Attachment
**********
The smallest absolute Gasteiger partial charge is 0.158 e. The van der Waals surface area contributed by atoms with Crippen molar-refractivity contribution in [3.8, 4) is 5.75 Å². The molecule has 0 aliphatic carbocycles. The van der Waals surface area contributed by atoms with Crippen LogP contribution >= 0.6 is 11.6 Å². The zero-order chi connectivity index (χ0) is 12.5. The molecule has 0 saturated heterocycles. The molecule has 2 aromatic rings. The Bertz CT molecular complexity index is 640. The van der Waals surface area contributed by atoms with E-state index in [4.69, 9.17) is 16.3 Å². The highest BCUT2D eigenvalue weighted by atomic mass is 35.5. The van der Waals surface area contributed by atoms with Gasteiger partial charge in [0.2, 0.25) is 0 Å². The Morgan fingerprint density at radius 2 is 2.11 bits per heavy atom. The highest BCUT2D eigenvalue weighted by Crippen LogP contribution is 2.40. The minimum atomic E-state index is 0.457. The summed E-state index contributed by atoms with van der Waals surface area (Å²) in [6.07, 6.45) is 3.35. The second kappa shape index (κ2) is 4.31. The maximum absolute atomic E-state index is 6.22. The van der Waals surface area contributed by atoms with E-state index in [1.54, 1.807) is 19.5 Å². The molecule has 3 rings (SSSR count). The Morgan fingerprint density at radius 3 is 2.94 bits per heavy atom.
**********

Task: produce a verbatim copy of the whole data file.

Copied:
The smallest absolute Gasteiger partial charge is 0.158 e. The van der Waals surface area contributed by atoms with Crippen molar-refractivity contribution in [3.8, 4) is 5.75 Å². The molecule has 0 aliphatic carbocycles. The van der Waals surface area contributed by atoms with Crippen LogP contribution >= 0.6 is 11.6 Å². The zero-order chi connectivity index (χ0) is 12.5. The molecule has 0 saturated heterocycles. The molecule has 2 aromatic rings. The Bertz CT molecular complexity index is 640. The van der Waals surface area contributed by atoms with E-state index in [4.69, 9.17) is 16.3 Å². The highest BCUT2D eigenvalue weighted by atomic mass is 35.5. The van der Waals surface area contributed by atoms with Gasteiger partial charge in [0.2, 0.25) is 0 Å². The Morgan fingerprint density at radius 2 is 2.11 bits per heavy atom. The highest BCUT2D eigenvalue weighted by Crippen LogP contribution is 2.40. The minimum atomic E-state index is 0.457. The summed E-state index contributed by atoms with van der Waals surface area (Å²) in [6.07, 6.45) is 3.35. The second kappa shape index (κ2) is 4.31. The maximum absolute atomic E-state index is 6.22. The van der Waals surface area contributed by atoms with E-state index in [1.54, 1.807) is 19.5 Å². The molecule has 3 rings (SSSR count). The Morgan fingerprint density at radius 3 is 2.94 bits per heavy atom.